Proposed policy change for KC transit projects

Posted at 6:02 PM, May 23, 2016
and last updated 2016-05-26 16:15:52-04

City leaders are putting together a framework for future transit projects in the metro that may make it easier to get federal funding for them.

Planners are working on the Transit Oriented Development (TOD) policy because fewer people in Kansas City are driving, and more people are using public transportation.

"It seems like, as a city and a region, we are making bigger investments in transit," explained city planner Gerald Williams.

The TOD policy would be applied to transit projects and put a focus on economic development, accessibility and standards for things like parking and sidewalks tied to the plans.

"As the transit network develops, this is a guide for how developments should occur along that transit corridor," said Williams.

The future of KC's public transportation

City leaders are working on this policy as multiple major projects across the metro continue to take shape.

In Jackson County, planners are making strides on developments tied to the Rock Island Corridor project. Rail service to and from the Truman Sports Complex is one of the options tied to the project.

In Kansas City, a project bringing rapid bus transit to Prospect Avenue is continuing to develop.

Also, with the streetcar continuing to gain popularity as a way to get around the city, developers may explore expanding the service to areas like the Plaza.

City leaders said getting federal funding for these projects could be made easier by having a TOD policy to present to planners.

"This is the kind of planning that needs to happen along those corridors to help ensure the success of those transit investments," Williams said.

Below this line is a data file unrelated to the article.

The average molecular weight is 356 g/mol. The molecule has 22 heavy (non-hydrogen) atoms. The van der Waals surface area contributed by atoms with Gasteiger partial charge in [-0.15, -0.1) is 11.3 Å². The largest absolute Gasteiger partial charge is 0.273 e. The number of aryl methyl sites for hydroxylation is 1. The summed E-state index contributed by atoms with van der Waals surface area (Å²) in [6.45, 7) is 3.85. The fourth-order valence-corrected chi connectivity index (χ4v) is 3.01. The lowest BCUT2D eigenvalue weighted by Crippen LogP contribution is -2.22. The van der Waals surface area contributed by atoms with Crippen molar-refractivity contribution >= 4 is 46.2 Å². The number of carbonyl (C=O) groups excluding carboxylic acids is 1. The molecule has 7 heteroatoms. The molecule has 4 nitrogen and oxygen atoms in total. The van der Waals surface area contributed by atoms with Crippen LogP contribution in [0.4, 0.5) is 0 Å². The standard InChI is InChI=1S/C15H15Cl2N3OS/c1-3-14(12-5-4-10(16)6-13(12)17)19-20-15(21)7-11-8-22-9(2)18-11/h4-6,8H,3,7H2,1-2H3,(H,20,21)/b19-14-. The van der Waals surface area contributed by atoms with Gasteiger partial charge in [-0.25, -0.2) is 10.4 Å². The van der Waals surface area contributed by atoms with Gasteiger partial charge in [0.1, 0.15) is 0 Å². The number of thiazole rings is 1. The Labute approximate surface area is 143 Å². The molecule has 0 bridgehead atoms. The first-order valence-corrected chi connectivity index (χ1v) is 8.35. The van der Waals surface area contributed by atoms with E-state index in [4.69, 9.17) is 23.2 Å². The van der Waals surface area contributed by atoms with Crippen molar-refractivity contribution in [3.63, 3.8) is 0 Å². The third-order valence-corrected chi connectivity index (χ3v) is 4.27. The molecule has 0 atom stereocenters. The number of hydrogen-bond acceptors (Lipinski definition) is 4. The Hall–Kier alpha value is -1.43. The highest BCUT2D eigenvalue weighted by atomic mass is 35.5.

Groups like BikeWalkKC have endorsed the TOD policy.

Community planning manager Thomas Morefield explained that the plan could help grow the metro area and lead to more walkable neighborhoods.

"For me, as a downtown resident, I'll see real impacts in terms of quality of life and quality of infrastructure of the streets I walk up and down," he said.

Morefield added that with more major transit projects possibly on the horizon, a TOD policy could help lead Kansas City into a new era for public transportation.

"[The TOD policy] really sets the tone for a Kansas City that works better for all transit users," he explained.

TOD could be most important for disabled Kansas Citians

Greater investment in Kansas City's public transportation could also help an underserved and often-overlooked group: people with physical disabilities that make it unsafe or impossible for them to drive cars of their own. 

“It's all about cars in this city, and we have a lot of people who are transit dependent,” said Sheila Styrom.

Styrom, who relies on her guide dog, Paxton, as well as the MAX bus line to get around town, would know: she’s sight impaired and works at The Whole Person, an organization that helps people with disabilities.

“I hope this ordinance passes and that it's the first in a series of steps to make this city a more connected, accessible, higher quality of living environment for everybody, whether they take buses or drive cars,” she said.

City council breaks it down

The city council met Thursday morning to discuss the ongoing project. 

Approving the TOD plan would make it easier for Kansas City to apply and qualify for federal dollars to improve transit. While most attendees supported the move, Councilwoman Heather Hall did have concerns over the project's scope.

“It sounds like there's a whole lot of elements listed in this plan, whether it's the bike/walk, trails, bus stops, bus routes and then the street car,” said Hall. “To me, it seems like there's a whole lot of components. I'm wondering if all those components need their own special treatment because there are a lot of different things that happen in different parts of the city and each of these we need to address.”

The City decided not to vote today. Instead, members will go over all the documents and report their findings back to their constituents who will weigh in with their own opinions. The city will meet at City Hall in the next couple of weeks to move the TOD forward.


Tom Dempsey can be reached at

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